KPMG extends olive branch

Faced with lawsuit, company implements Overtime Redress Plan
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|hrreporter.com|Last Updated: 05/05/2008

Responding to a class-action lawsuit filed by former employees in September 2007, KPMG has decided to implement a formal way to redress employees for unpaid overtime.

The $20-million lawsuit said supervisors at the audit, tax and advisory services company regularly required employees to work 90-hour weeks while only billing clients for 60 hours.

But Toronto-based KPMG said it has developed an Overtime Redress Plan to provide compensation to all eligible employees as soon as possible.

“KPMG intends to ensure that all its eligible current and former employees are fully and fairly compensated, according to the relevant provincial laws, for all overtime since Jan. 1, 2000, that has been... earned but unpaid,” said a release.

The plan will be administered by an independent third party, Crawford Class Action Services (Canada), which will notify current and former employees about the plan through letters and ads in Canadian national newspapers.

“At the time we learned of the allegations in the class action we promised a thorough review of our work practices,” said Bill MacKinnon, chief executive officer of KPMG.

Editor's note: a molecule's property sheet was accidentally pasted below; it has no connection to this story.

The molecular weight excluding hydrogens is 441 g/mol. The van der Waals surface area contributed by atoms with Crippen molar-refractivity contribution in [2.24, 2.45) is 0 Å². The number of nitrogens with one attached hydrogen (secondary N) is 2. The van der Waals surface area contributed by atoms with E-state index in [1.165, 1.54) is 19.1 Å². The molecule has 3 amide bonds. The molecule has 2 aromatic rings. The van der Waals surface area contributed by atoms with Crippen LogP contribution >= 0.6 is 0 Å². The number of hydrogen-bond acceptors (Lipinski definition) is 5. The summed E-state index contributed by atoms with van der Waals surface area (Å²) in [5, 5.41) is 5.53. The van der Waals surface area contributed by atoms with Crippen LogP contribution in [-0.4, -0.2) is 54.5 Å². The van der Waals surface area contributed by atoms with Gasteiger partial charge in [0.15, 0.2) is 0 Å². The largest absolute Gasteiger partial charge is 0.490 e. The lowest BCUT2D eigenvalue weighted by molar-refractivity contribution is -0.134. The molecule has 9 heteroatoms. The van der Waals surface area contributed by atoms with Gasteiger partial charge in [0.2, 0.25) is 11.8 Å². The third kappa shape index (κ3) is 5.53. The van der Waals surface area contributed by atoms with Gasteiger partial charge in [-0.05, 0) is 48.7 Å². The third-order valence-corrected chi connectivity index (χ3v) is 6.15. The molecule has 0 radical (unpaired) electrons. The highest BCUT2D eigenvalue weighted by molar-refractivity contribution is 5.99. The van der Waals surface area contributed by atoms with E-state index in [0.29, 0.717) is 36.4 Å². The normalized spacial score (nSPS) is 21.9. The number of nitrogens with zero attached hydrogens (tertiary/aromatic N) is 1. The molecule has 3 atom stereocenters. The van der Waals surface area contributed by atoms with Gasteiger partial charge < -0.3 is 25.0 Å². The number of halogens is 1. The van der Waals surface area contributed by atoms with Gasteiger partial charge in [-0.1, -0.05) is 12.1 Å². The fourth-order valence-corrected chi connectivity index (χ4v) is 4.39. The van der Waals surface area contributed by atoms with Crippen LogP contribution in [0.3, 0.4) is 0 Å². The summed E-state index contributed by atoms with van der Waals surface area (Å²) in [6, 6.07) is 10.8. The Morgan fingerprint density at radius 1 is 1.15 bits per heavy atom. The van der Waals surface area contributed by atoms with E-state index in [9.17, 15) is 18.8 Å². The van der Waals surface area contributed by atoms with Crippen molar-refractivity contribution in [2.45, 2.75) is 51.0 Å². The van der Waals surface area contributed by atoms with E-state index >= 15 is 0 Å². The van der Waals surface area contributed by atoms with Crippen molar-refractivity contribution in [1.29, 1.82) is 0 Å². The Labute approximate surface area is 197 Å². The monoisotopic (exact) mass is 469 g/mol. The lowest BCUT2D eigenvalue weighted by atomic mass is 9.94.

The plan “directly and fairly addresses any past concerns about unpaid overtime. We estimate the total amount of the payout from the plan will be less than $10 million. We very much regret that we did not pay overtime when it was earned by current and former employees,” added MacKinnon.

“While this was an error of omission, not commission, it should not have happened. The principles of the plan will be reflected in all KPMG’s overtime remuneration in the future.”

KPMG said the new plan is the preferred method of dealing with the overtime claims though implementing the plan does not constitute an admission of liability.

But Douglas Elliott, a partner at Roy Elliott Kim O’Connor who filed similar suits against the Canadian Imperial Bank of Commerce and Bank of Nova Scotia last year, said in a Globe and Mail article the courts are skeptical of such schemes.

“The court needs to ask itself whether the defendant is truly trying to resolve the problem or whether they are simply trying to create a smokescreen that will avoid a class action being pursued,” he said.

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